Every company gets negative customer feedback. It will happen, no matter how hard you try to be flawless.
Bad feedback can have many root causes. It can be a real issue, or just a customer having a bad day. There’s no way to put a complete end to it. The only thing you can control is how you react.
Here are some scary stats to get you thinking:
- 67% of consumers site bad experiences as reason for churn
- 88% of customers have been influenced by an online customer service review when making a buying decision
- 82% of shoppers specifically seek out negative reviews
Negative customer experiences (especially public ones) can harm your reputation a lot. However, it’s only really bad if you don’t handle it well. Or, even worse, don’t handle it at all.
You can not only handle it, but handle it great. The idea is not to just defuse the negativity, but to turn it into a positive experience.
The first obvious benefit of this effort is making the customer feel better. An added bonus is other people seeing and hearing how you deal with tough situations. They’ll have a good first impression of how you do support, even if they haven’t had to reach out themselves.
It’s time to stop thinking of negative feedback as a horrible thing or a chore. Start considering it an opportunity.
Today, we’re going to share some tips on how to do that.
Don’t treat public and private feedback differently
Angry customers often prefer to express their frustration in a public place.
It happens to everyone. For example, here’s a (very much justified) piece of not-so-great feedback about Canny on Twitter:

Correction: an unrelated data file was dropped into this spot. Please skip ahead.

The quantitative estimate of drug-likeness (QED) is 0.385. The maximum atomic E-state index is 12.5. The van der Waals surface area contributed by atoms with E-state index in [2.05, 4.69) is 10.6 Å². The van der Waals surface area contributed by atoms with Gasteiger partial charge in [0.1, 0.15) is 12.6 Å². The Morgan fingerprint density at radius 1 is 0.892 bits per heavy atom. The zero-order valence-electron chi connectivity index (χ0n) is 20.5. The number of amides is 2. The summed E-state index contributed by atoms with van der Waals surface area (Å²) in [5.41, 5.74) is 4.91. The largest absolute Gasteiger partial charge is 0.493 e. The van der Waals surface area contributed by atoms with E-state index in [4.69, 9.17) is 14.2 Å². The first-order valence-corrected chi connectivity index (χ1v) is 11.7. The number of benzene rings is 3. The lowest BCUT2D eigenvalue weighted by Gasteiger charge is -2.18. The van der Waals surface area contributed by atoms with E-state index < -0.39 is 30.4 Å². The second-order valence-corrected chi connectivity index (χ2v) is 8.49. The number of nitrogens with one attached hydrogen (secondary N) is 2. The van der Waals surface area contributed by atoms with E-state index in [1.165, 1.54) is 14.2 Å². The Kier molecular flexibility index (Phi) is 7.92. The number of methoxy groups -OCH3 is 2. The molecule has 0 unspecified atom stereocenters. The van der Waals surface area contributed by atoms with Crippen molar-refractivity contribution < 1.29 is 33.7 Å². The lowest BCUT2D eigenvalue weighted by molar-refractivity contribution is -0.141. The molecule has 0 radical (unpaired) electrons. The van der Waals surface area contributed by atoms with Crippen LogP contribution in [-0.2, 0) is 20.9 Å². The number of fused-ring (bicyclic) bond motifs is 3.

It’s scary to have something bad about you out in the open. It’s not just that one customer who’s disappointed. Everyone else can also see it.
If you deal with the situation badly, it can skew their opinion of you, whether they’re a customer themselves or not.
If they are, they might refrain from contacting you for support in the future.
If they’re not, they’ll remember that negative comment when they’re looking for a solution like yours.
The public aspect can make you want to deal with this feedback more promptly or thoroughly.
Yes, public complaints are much worse for your reputation. But, that doesn’t mean you should treat them any differently.
Consumers are smart. They can tell if you only put effort into the stuff that is out in the open. If you don’t put the same thought into private issues, the word will get out, whether you like it or not.
You can’t have your bad support skeletons coming out of the closet if you don’t have any. Keep the same standards and practices for every interaction with a dissatisfied customer. Your reputation will be known inside and out.